Posted July 19, 2023

Barbie’s world: Why the story and marketing of ‘Barbie’ matters

In anticipation of the release of Barbie, Dustin Kidd, professor of sociology, and Sheri Lambert, professor of marketing, provide their insight into why the movie—and the way it was marketed to the public—is significant.  

Graphic by Rose Caporaletti

Greta Gerwig breathes life into the iconic Barbie doll with her upcoming film Barbie, premiering in theaters on July 21. Starring Margot Robbie as Barbie and Ryan Gosling as Ken, the movie has been gaining attention for its strong marketing campaign, which includes partnerships with Airbnb; Crocs; Burger King; and many other food, clothing, accessory, furniture and household product brands. The film also uses Barbie’s long trajectory as a toy and brand to reflect on issues of gender, feminism, body image and the American dream.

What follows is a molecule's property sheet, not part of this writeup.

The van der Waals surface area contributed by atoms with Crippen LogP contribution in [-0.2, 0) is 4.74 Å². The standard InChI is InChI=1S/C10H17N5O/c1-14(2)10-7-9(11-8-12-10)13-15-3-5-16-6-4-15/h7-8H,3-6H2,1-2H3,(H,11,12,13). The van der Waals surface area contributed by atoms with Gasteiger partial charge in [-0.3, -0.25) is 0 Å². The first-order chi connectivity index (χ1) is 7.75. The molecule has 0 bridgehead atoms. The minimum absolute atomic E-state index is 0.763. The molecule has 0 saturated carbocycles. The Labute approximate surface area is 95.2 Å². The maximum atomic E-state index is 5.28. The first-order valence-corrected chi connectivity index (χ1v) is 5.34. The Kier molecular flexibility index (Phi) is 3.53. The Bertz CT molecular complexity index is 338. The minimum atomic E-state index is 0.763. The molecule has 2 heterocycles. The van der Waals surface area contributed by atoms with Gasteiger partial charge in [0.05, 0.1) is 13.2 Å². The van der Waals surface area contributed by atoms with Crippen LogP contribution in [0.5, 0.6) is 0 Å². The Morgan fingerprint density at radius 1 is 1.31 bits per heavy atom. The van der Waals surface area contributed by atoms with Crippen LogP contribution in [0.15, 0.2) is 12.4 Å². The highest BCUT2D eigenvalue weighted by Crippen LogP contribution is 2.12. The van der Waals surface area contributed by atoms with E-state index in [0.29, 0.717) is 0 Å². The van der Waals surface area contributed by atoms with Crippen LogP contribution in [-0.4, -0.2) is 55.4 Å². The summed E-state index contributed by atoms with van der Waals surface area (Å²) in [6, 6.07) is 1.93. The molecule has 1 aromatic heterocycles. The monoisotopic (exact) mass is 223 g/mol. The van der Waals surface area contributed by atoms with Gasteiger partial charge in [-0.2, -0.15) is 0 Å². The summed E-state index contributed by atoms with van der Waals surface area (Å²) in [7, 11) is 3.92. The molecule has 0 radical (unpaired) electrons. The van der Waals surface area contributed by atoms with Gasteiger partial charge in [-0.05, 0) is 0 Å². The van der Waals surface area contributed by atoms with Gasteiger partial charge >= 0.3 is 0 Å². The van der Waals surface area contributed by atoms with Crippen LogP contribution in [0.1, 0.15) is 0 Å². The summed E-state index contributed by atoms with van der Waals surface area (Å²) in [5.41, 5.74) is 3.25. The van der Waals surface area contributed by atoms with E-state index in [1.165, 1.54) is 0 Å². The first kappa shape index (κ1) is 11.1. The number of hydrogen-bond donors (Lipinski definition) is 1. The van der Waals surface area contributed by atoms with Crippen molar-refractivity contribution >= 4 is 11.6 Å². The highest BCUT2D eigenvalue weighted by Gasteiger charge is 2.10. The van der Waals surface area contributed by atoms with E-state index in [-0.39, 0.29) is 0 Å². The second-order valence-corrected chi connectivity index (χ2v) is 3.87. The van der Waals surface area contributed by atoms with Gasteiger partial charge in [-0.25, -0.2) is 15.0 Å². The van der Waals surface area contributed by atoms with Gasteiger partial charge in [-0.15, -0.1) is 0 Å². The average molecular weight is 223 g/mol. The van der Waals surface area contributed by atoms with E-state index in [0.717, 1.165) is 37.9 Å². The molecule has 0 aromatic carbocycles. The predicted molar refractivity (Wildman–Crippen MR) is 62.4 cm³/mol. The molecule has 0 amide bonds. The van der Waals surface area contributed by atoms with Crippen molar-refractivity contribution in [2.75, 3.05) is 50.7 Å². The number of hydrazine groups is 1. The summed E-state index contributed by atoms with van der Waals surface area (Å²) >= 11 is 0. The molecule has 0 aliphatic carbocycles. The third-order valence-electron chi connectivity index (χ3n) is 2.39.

To understand more about Barbie’s world, Dustin Kidd, professor of sociology in the College of Liberal Arts, and Sheri Lambert, professor marketing in Fox School of Business, answer questions about who Barbie is and what she represents in American culture.  

Key takeaways

  • The way that the Barbie doll has changed over the years reflects the way that women’s role in American society has changed. 
  • Barbie’s marketing strategy is unique in that the movie is being marketed directly to women and has partnered with a large number of other brands.